Cycle through the various drive modes and you soon welcome the Jekyll-and-Hyde nature of the E63. There are huge reserves of torque available from very low in the rev range, so even cruising along at 80km/h in seventh, a light prod of the throttle is enough to wake the beast and thunder past slower traffic – effortlessly. And that’s in Comfort.

Scrolling through to the more intense settings clearly brings significant urgency to each change in gear ratio. However, the cogs themselves shift with an unusual level of refinement during what is nothing short of brutal acceleration from almost anywhere across the rev range.

And as much as we might be fans of those beautifully crafted metal paddle shifters, you simply don’t need to use them in this car – at all – unless you’re on the racetrack. This transmission is just too good to bother with them.

What’s more, the E63 is a big car – just shy of five metres in length and nearly two metres wide – with a kerb weight of 1875kg, so it should be a handful in the twisties, right?

Remarkably, no. The grip level for a high-performance car of such large proportions and weight is extraordinary. A big part of that is due to the fat Michelins down the back, but there’s also an awful lot going on under the skin. That includes the new fully variable torque distribution system on both front and rear axles, which allows you to exploit grip and traction to the very limits of physical adhesion. In some ways it defies physics itself, given the cat-like directional changes that are possible in this car.

The E63 is capable of carrying big cornering speeds, yet taut body control keeps the car dead flat at all times, to the point where your confidence swells and you start pushing even harder. There’s some proper weight to the steering too, but best of all it's precise with pin-point accuracy, allowing you to place the car exactly where you want it on the road.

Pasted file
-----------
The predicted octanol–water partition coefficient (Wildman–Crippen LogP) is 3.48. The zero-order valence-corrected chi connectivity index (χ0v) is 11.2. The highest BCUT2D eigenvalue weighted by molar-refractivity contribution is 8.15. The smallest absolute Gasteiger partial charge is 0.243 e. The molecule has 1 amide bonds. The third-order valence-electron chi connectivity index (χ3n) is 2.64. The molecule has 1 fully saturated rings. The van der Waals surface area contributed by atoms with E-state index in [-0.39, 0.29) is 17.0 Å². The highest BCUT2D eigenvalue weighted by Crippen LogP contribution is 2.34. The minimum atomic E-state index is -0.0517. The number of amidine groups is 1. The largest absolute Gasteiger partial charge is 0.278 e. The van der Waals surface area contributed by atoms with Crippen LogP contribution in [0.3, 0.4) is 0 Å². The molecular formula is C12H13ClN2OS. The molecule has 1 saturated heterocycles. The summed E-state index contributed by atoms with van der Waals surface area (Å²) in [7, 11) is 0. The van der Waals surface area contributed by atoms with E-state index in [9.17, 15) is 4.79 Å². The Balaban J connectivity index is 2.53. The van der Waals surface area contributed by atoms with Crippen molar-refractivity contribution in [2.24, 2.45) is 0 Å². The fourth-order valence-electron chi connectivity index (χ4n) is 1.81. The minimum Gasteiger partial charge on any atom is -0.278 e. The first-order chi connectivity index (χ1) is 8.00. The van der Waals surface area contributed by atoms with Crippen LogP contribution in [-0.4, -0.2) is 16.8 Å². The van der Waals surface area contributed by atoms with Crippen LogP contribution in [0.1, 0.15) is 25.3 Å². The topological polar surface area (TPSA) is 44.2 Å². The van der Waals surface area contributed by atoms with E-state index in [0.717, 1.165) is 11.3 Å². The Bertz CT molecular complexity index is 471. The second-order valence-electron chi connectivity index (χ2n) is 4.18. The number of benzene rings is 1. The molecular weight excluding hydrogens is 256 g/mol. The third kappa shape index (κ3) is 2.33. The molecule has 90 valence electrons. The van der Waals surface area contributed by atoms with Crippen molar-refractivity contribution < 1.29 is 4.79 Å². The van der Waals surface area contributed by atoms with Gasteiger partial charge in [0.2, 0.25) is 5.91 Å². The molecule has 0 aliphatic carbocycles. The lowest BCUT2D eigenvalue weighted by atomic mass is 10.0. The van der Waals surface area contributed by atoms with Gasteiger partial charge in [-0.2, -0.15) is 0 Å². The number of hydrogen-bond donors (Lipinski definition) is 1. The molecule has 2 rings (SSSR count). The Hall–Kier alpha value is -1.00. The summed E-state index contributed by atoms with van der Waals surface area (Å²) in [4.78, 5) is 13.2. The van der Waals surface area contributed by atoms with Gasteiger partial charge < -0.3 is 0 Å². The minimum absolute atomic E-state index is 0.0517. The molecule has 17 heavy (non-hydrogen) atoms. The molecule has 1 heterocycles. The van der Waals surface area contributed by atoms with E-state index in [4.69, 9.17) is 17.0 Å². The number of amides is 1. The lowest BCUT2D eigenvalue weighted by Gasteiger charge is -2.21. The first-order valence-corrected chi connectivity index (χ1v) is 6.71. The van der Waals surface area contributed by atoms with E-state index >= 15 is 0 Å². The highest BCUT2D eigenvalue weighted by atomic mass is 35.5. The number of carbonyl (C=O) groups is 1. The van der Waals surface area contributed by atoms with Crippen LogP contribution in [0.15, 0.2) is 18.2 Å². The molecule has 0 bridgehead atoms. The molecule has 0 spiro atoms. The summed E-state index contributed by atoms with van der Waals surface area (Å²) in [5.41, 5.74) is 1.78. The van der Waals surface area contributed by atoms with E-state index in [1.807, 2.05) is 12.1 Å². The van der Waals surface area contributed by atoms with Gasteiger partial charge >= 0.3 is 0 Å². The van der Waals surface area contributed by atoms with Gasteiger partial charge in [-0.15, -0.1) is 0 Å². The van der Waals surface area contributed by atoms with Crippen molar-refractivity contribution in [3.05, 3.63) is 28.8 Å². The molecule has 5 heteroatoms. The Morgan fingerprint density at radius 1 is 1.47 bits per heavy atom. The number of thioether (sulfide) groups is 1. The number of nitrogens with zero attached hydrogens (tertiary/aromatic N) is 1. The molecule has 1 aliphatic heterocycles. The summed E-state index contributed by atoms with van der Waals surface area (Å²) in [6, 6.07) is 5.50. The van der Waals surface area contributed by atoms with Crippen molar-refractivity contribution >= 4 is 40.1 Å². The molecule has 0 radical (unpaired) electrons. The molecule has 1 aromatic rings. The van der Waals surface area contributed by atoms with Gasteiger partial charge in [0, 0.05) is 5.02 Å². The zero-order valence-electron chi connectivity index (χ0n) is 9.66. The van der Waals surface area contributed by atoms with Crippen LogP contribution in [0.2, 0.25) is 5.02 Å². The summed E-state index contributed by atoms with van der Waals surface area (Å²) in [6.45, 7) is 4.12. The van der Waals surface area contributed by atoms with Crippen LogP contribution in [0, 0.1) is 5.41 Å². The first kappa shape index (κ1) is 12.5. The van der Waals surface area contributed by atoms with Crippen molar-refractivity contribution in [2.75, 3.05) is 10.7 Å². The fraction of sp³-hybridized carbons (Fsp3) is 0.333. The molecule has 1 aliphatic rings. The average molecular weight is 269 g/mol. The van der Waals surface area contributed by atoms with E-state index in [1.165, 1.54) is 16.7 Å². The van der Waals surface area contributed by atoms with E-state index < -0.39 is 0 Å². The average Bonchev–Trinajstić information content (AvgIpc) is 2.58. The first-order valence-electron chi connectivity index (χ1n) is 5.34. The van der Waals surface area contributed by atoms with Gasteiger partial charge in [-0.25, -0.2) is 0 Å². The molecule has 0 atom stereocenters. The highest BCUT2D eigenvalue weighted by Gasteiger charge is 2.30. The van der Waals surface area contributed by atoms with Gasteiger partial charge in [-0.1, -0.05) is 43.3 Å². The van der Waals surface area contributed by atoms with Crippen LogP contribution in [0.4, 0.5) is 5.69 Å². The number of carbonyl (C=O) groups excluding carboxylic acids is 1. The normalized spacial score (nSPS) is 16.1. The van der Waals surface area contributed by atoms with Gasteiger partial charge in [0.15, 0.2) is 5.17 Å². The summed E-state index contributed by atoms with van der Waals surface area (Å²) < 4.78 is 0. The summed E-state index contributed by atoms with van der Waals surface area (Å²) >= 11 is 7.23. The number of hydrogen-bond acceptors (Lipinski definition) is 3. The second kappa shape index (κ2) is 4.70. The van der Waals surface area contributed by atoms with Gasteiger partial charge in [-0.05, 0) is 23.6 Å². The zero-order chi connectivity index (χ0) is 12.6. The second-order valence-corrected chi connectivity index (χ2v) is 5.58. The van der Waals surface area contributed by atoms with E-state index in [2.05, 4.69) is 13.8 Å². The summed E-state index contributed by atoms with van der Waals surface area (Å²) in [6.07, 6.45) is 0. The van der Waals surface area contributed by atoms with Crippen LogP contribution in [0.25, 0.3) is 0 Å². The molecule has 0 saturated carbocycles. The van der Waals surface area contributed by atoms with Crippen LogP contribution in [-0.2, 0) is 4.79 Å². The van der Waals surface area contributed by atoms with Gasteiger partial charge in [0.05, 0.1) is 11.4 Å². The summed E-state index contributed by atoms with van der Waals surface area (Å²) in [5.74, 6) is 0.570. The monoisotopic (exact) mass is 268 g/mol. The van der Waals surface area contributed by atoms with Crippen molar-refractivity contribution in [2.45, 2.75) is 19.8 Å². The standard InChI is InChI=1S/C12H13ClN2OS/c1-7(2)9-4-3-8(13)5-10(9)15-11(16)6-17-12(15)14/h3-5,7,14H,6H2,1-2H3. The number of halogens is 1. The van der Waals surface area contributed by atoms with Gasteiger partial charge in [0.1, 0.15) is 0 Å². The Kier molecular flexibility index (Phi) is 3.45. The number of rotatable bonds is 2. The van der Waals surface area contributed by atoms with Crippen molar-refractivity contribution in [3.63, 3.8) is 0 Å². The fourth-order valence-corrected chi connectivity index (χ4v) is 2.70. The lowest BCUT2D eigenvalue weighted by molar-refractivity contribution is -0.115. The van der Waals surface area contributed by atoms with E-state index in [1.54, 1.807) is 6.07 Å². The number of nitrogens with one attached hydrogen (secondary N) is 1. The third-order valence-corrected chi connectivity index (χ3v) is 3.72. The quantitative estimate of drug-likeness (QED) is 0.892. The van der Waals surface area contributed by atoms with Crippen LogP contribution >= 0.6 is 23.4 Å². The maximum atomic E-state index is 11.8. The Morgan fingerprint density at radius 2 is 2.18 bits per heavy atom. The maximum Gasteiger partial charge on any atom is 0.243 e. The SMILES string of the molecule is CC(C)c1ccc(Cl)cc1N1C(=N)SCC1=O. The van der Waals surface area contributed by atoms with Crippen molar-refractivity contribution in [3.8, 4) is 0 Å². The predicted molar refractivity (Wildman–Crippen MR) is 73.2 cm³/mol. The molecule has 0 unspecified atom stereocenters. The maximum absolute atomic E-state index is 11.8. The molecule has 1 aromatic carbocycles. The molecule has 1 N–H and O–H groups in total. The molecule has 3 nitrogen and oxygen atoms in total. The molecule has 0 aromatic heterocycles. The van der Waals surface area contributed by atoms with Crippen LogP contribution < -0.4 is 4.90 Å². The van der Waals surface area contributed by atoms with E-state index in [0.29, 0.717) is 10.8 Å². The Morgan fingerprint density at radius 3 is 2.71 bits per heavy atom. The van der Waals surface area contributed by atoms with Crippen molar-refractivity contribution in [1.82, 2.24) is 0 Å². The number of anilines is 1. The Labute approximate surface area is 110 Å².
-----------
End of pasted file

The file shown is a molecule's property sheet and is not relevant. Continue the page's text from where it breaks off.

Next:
It’s not a car that feels big behind the wheel. In fact, the harder you push, the smaller it feels, thanks to some black magic when it comes to chassis balance.

You need some big braking power to pull this thing up in a hurry, and while massive 402mm carbon-ceramic units are available, the standard 360mm brakes are more than up to the task. And, importantly, pedal pressure is linear and inspires further confidence.

Ride comfort depends on what mode you’re in, but with the multi-chamber air suspension, drivers are able to dial up a good spread between Comfort and Sport Plus settings. Though it must be said, there’s always underlying firmness to the ride that lets you know you’re driving one of the world’s most powerful sedans.

The E63 doesn’t particularly like broken road or sharp edges, but even so, it still holds its line and feels remarkably planted, even during mid-corner hits. But it’s this car’s agility that will have you scratching your head – almost in bewilderment – given its mass.

We’d prefer more compliance in the least aggressive mode, but even blasting along a poorly maintained country back-road, it’s not something you'd give a second thought to because you’re having too much fun.

There's plenty of safety kit too, and not just the usual suspects. The E63 benefits from the standard E-Class active tech that includes a full suite of partial vehicle autonomy, making it one of the most technologically advanced cars in the world – according to Mercedes-Benz. There’s radar cruise, lane assist, blind-spot monitoring, pre-crash preparation and autonomous braking at the ready.

But with any full-strength AMG model, the monster engine and performance parts tend to overshadow the rest of the car, so it’s easy to forget about the spectacular cabin with its showy blend of wood, metal and the very latest in technology.

The twin widescreens will take your breath away with their crystal-clear clarity and sheer size. They practically consume the entire console. The Nappa leather sports seats are firm but with enough cushion to be classed as luxurious, yet not quite in the way those in the S-Class are. It’s the bolster that counts more in this car, and the fact that the seat and driving position can be adjusted to the nth degree.

If money is no object, you’ll more than likely go with the full-blown E63 S, but if you’re coming out of something more modest, the stock E63 makes a whole lot of sense. It’s still a mega-quick V8 monster that also ticks the family car box – kid seats and all.